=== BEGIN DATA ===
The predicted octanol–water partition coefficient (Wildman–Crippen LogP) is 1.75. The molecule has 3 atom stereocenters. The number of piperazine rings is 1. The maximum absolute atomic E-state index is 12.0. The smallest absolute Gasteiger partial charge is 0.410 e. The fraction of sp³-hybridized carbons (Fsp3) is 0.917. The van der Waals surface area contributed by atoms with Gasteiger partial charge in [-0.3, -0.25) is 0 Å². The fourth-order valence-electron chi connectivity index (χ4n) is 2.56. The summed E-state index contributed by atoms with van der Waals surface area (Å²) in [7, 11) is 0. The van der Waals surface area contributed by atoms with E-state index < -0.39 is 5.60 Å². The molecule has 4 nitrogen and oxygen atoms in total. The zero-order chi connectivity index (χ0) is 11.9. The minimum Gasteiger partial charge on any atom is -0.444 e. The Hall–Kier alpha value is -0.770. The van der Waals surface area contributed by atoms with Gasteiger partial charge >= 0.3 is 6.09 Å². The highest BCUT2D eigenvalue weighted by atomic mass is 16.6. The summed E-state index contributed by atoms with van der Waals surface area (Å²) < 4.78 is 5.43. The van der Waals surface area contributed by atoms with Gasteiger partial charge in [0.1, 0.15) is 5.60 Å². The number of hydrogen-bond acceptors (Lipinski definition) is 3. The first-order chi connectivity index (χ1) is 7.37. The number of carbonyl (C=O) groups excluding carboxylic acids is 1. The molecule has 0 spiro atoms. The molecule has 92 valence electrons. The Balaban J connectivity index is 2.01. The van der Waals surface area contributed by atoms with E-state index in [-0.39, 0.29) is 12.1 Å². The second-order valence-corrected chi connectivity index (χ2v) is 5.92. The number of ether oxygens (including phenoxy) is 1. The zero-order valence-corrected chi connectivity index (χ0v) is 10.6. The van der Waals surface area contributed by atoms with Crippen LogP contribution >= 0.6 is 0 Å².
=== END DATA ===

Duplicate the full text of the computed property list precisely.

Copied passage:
The predicted octanol–water partition coefficient (Wildman–Crippen LogP) is 1.75. The molecule has 3 atom stereocenters. The number of piperazine rings is 1. The maximum absolute atomic E-state index is 12.0. The smallest absolute Gasteiger partial charge is 0.410 e. The fraction of sp³-hybridized carbons (Fsp3) is 0.917. The van der Waals surface area contributed by atoms with Gasteiger partial charge in [-0.3, -0.25) is 0 Å². The fourth-order valence-electron chi connectivity index (χ4n) is 2.56. The summed E-state index contributed by atoms with van der Waals surface area (Å²) in [7, 11) is 0. The van der Waals surface area contributed by atoms with E-state index < -0.39 is 5.60 Å². The molecule has 4 nitrogen and oxygen atoms in total. The zero-order chi connectivity index (χ0) is 11.9. The minimum Gasteiger partial charge on any atom is -0.444 e. The Hall–Kier alpha value is -0.770. The van der Waals surface area contributed by atoms with Gasteiger partial charge >= 0.3 is 6.09 Å². The highest BCUT2D eigenvalue weighted by atomic mass is 16.6. The summed E-state index contributed by atoms with van der Waals surface area (Å²) < 4.78 is 5.43. The van der Waals surface area contributed by atoms with Gasteiger partial charge in [0.1, 0.15) is 5.60 Å². The number of hydrogen-bond acceptors (Lipinski definition) is 3. The first-order chi connectivity index (χ1) is 7.37. The number of carbonyl (C=O) groups excluding carboxylic acids is 1. The molecule has 0 spiro atoms. The molecule has 92 valence electrons. The Balaban J connectivity index is 2.01. The van der Waals surface area contributed by atoms with E-state index in [-0.39, 0.29) is 12.1 Å². The second-order valence-corrected chi connectivity index (χ2v) is 5.92. The number of ether oxygens (including phenoxy) is 1. The zero-order valence-corrected chi connectivity index (χ0v) is 10.6. The van der Waals surface area contributed by atoms with Crippen LogP contribution >= 0.6 is 0 Å².